Since 2006 or 2007, I’ve been active in a movement to make the morning-after-pill more readily available. A lawsuit has been ongoing for years, and the plaintiffs—? Well, I’m proud to call them my friends.

District Court Judge E. Korman noted the sorry similarity between the Bush administration and the Obama administration when he said,

It turns out that the same policies that President Bush followed were followed by President Obama.” Morning After Pill

[You can read the decision here.]

A few weeks ago, the morning after pill was available over the counter, but behind the counter. And only with ID proving you were over 17.

Confusing, right? And it really makes no sense.

If a condom broke during sex and you wanted to prevent pregnancy, you had to shuffle to the pharmacy, go to the counter, and request the medicine.

And, of course, hope that your pharmacist wasn’t making faces at you, judging you as a slut, and wouldn’t pull the “consciousness clause”, claiming it violated their religious beliefs because it causes an abortion (which, as noted above, it doesn’t.)

The American Medical Association, the American College of Obstetricians and Gynecologists, the Association of Reproductive Health Professionals, the American Academy of Pediatrics, and the Society for Adolescent Medicine support making Plan B available over-the-counter without restrictions.

Got that? Without. Restrictions.

In December 2011, Obama and his administration disappointed many by ignoring the science and scientific opinions when the administration decided to limit access to emergency contraception. By limiting access to emergency contraception, the Obama administration went against the recommendations of medical professionals and researchers who had dedicated years studying this exact issue. Food and Drug Administration Commissioner Margaret Hamburg remarked:

The Center for Drug Evaluation and Research (CDER) determined that the product was safe and effective in adolescent females, that adolescent females understood the product was not for routine use, and that the product would not protect them against sexually transmitted diseases. Additionally, the data supported a finding that adolescent females could use Plan B One-Step properly without the intervention of a healthcare provider.

In March of this year, Judge Korman agreed with the science. He ruled that the morning-after-pill should be available over-the-counter, and without any restrictions.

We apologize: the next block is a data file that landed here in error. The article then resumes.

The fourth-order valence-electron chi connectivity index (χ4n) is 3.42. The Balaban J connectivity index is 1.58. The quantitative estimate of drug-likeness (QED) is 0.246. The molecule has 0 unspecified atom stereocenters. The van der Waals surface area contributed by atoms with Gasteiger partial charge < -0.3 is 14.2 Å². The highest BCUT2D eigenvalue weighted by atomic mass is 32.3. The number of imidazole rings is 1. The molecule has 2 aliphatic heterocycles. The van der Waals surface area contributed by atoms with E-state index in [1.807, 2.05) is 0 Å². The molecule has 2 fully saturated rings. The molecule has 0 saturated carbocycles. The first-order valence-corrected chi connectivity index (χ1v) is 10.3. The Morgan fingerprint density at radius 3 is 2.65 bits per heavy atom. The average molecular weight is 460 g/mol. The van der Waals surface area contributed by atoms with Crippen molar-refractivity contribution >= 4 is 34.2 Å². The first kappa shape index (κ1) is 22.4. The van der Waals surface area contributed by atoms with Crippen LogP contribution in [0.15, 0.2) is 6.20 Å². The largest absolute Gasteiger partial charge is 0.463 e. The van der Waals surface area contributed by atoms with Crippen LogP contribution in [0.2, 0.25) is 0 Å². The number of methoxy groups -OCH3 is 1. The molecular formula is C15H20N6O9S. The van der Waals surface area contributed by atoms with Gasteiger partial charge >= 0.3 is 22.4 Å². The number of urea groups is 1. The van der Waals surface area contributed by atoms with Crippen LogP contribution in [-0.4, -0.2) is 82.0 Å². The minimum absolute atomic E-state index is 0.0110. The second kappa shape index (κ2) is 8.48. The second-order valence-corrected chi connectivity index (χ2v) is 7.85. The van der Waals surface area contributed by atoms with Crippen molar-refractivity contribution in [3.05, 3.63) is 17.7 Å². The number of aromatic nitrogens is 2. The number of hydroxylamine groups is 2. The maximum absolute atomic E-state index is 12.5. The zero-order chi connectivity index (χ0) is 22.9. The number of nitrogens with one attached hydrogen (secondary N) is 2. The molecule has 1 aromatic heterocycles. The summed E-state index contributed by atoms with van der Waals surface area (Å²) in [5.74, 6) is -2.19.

The Obama Administration responded by agreeing emergency contraception can be over the counter (next to condoms, etc.), but there will be an age limit of 15, ID requirements to prove you’re old enough, etc.

What? Why? This is a holdover. Our government doesn’t trust women to make decisions about their own health.

In 2012, Obama came out and said he supported the limitation (ignoring the scientific studies) because . . .  he’d want his daughter’s to come to him should they need this.

At this point, I start rambling with how damn condescending and paternalistic that remark and worldview is. As a parent, yes, I understand that sentiment–sort of. I would love for my kids to feel comfortable enough to come to me, to confide in me.

But as a parent, and as someone who survived being a teenager, I realize that even with the most supportive, loving, accepting parents in the world; there’s a fear of telling parents, and also the feeling of “But it’s not really their business.” I also realize not every parent is supportive, and that–it’s not my decision. It’s my daughter’s. It’s her body. Taking the morning-after-pill is responsible on her part, and my knowledge of her doing so is irrelevant.

The sentiment of “It’s not really their business” may seem oh-so-adolescent, but it’s right.

This personal matter is political. The Obama administration has stated it will appeal Judge Korman’s wise decision, thus dragging out an already long court battle.

We aren’t giving in or giving up. President Obama and his administration are sending dangerous messages with this appeal: they don’t trust women, and they don’t respect science.

This is very simple science, and it’s science that helps numerous women from all walks of life.

“You’re disadvantaging young people, African-Americans, the poor… that’s the policy of the Obama administration?” –Judge Korman

But this simple, basic science and medicine has been so wrapped up in politics because it deals with women’s basic bodily autonomy, and that is sadly still a political issue.

Because of this terrible mix, women continue to pay the price.